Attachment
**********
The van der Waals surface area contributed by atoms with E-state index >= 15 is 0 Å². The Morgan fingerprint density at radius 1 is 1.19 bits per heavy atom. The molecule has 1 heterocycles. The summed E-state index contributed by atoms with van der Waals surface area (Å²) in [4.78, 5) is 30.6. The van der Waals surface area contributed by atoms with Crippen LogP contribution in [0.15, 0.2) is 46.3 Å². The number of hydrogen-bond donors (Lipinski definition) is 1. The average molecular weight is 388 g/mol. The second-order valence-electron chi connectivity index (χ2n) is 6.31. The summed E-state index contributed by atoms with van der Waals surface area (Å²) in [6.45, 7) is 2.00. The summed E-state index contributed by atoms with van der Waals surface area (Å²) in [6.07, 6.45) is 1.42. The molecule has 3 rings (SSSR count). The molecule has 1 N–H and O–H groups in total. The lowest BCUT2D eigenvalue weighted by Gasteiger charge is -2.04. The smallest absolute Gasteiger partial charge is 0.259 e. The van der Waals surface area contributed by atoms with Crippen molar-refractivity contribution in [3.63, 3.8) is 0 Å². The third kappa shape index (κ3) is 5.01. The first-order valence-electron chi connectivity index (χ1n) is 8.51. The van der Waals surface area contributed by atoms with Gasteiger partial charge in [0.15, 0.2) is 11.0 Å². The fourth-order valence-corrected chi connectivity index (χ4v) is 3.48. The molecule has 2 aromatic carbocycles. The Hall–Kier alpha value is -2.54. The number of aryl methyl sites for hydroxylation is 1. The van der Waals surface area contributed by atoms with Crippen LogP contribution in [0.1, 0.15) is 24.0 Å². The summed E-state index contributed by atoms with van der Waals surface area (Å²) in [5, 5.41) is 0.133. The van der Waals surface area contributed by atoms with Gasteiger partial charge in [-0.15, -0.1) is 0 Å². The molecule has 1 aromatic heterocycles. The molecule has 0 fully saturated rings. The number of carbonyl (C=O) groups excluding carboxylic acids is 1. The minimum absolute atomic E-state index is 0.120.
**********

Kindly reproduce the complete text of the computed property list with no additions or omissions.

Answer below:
The van der Waals surface area contributed by atoms with E-state index >= 15 is 0 Å². The Morgan fingerprint density at radius 1 is 1.19 bits per heavy atom. The molecule has 1 heterocycles. The summed E-state index contributed by atoms with van der Waals surface area (Å²) in [4.78, 5) is 30.6. The van der Waals surface area contributed by atoms with Crippen LogP contribution in [0.15, 0.2) is 46.3 Å². The number of hydrogen-bond donors (Lipinski definition) is 1. The average molecular weight is 388 g/mol. The second-order valence-electron chi connectivity index (χ2n) is 6.31. The summed E-state index contributed by atoms with van der Waals surface area (Å²) in [6.45, 7) is 2.00. The summed E-state index contributed by atoms with van der Waals surface area (Å²) in [6.07, 6.45) is 1.42. The molecule has 3 rings (SSSR count). The molecule has 1 N–H and O–H groups in total. The lowest BCUT2D eigenvalue weighted by Gasteiger charge is -2.04. The smallest absolute Gasteiger partial charge is 0.259 e. The van der Waals surface area contributed by atoms with Crippen molar-refractivity contribution in [3.63, 3.8) is 0 Å². The third kappa shape index (κ3) is 5.01. The first-order valence-electron chi connectivity index (χ1n) is 8.51. The van der Waals surface area contributed by atoms with Gasteiger partial charge in [0.15, 0.2) is 11.0 Å². The fourth-order valence-corrected chi connectivity index (χ4v) is 3.48. The molecule has 2 aromatic carbocycles. The Hall–Kier alpha value is -2.54. The number of aryl methyl sites for hydroxylation is 1. The van der Waals surface area contributed by atoms with Crippen LogP contribution in [0.1, 0.15) is 24.0 Å². The summed E-state index contributed by atoms with van der Waals surface area (Å²) in [5, 5.41) is 0.133. The van der Waals surface area contributed by atoms with Gasteiger partial charge in [-0.15, -0.1) is 0 Å². The molecule has 1 aromatic heterocycles. The molecule has 0 fully saturated rings. The number of carbonyl (C=O) groups excluding carboxylic acids is 1. The minimum absolute atomic E-state index is 0.120.